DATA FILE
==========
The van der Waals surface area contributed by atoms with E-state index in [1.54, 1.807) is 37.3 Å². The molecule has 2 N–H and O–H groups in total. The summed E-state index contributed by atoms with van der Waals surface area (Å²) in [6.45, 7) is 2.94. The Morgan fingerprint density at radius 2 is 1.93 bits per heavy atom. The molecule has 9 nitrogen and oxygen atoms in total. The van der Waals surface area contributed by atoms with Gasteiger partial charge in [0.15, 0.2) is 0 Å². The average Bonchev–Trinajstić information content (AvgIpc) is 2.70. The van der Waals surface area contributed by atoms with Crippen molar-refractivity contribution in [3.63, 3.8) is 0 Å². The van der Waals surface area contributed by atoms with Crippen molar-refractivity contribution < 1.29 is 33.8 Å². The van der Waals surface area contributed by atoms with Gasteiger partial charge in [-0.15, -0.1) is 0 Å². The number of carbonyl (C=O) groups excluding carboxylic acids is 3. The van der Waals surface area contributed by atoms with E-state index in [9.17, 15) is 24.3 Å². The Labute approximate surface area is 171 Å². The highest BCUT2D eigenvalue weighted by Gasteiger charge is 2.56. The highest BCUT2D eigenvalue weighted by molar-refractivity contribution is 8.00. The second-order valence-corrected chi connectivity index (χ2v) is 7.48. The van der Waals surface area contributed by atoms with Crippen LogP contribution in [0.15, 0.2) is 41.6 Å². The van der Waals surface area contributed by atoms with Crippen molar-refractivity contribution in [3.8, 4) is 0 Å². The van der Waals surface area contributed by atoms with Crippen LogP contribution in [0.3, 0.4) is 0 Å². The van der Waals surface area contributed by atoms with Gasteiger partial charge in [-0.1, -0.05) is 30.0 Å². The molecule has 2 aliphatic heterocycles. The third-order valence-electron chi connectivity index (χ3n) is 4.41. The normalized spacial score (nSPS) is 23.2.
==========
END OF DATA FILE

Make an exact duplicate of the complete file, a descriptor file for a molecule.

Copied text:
The van der Waals surface area contributed by atoms with E-state index in [1.54, 1.807) is 37.3 Å². The molecule has 2 N–H and O–H groups in total. The summed E-state index contributed by atoms with van der Waals surface area (Å²) in [6.45, 7) is 2.94. The Morgan fingerprint density at radius 2 is 1.93 bits per heavy atom. The molecule has 9 nitrogen and oxygen atoms in total. The van der Waals surface area contributed by atoms with Gasteiger partial charge in [0.15, 0.2) is 0 Å². The average Bonchev–Trinajstić information content (AvgIpc) is 2.70. The van der Waals surface area contributed by atoms with Crippen molar-refractivity contribution in [3.63, 3.8) is 0 Å². The van der Waals surface area contributed by atoms with Crippen molar-refractivity contribution < 1.29 is 33.8 Å². The van der Waals surface area contributed by atoms with Gasteiger partial charge in [-0.15, -0.1) is 0 Å². The number of carbonyl (C=O) groups excluding carboxylic acids is 3. The van der Waals surface area contributed by atoms with E-state index in [9.17, 15) is 24.3 Å². The Labute approximate surface area is 171 Å². The highest BCUT2D eigenvalue weighted by Gasteiger charge is 2.56. The highest BCUT2D eigenvalue weighted by molar-refractivity contribution is 8.00. The second-order valence-corrected chi connectivity index (χ2v) is 7.48. The van der Waals surface area contributed by atoms with Crippen LogP contribution in [0.15, 0.2) is 41.6 Å². The van der Waals surface area contributed by atoms with Crippen molar-refractivity contribution in [3.8, 4) is 0 Å². The van der Waals surface area contributed by atoms with Crippen LogP contribution in [0.3, 0.4) is 0 Å². The van der Waals surface area contributed by atoms with Gasteiger partial charge in [-0.1, -0.05) is 30.0 Å². The molecule has 2 aliphatic heterocycles. The third-order valence-electron chi connectivity index (χ3n) is 4.41. The normalized spacial score (nSPS) is 23.2.